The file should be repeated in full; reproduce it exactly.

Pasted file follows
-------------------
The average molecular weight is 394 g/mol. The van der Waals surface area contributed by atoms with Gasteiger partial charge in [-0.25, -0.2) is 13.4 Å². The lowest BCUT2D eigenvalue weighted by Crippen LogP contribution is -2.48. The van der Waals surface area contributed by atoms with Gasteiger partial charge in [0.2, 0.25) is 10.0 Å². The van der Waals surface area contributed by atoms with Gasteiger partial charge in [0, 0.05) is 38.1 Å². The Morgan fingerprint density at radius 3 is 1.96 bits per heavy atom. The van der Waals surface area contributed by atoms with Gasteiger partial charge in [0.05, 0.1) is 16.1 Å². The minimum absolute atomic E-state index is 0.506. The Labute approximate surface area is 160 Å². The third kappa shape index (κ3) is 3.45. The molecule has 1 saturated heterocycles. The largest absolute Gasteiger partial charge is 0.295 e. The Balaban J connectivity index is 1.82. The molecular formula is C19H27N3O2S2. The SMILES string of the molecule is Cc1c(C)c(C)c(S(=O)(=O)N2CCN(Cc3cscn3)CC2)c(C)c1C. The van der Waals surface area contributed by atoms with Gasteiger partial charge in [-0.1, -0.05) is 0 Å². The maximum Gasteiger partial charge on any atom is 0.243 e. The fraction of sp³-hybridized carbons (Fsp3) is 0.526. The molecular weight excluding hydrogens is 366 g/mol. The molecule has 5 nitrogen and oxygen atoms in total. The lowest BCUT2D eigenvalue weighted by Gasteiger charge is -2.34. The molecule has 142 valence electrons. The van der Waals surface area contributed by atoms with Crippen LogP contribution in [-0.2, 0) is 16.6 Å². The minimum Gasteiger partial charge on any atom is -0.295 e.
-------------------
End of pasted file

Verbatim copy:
The average molecular weight is 394 g/mol. The van der Waals surface area contributed by atoms with Gasteiger partial charge in [-0.25, -0.2) is 13.4 Å². The lowest BCUT2D eigenvalue weighted by Crippen LogP contribution is -2.48. The van der Waals surface area contributed by atoms with Gasteiger partial charge in [0.2, 0.25) is 10.0 Å². The van der Waals surface area contributed by atoms with Gasteiger partial charge in [0, 0.05) is 38.1 Å². The Morgan fingerprint density at radius 3 is 1.96 bits per heavy atom. The van der Waals surface area contributed by atoms with Gasteiger partial charge in [0.05, 0.1) is 16.1 Å². The minimum absolute atomic E-state index is 0.506. The Labute approximate surface area is 160 Å². The third kappa shape index (κ3) is 3.45. The molecule has 1 saturated heterocycles. The largest absolute Gasteiger partial charge is 0.295 e. The Balaban J connectivity index is 1.82. The molecular formula is C19H27N3O2S2. The SMILES string of the molecule is Cc1c(C)c(C)c(S(=O)(=O)N2CCN(Cc3cscn3)CC2)c(C)c1C. The van der Waals surface area contributed by atoms with Gasteiger partial charge in [-0.1, -0.05) is 0 Å². The maximum Gasteiger partial charge on any atom is 0.243 e. The fraction of sp³-hybridized carbons (Fsp3) is 0.526. The molecular weight excluding hydrogens is 366 g/mol. The molecule has 5 nitrogen and oxygen atoms in total. The lowest BCUT2D eigenvalue weighted by Gasteiger charge is -2.34. The molecule has 142 valence electrons. The van der Waals surface area contributed by atoms with Crippen LogP contribution in [-0.2, 0) is 16.6 Å². The minimum Gasteiger partial charge on any atom is -0.295 e.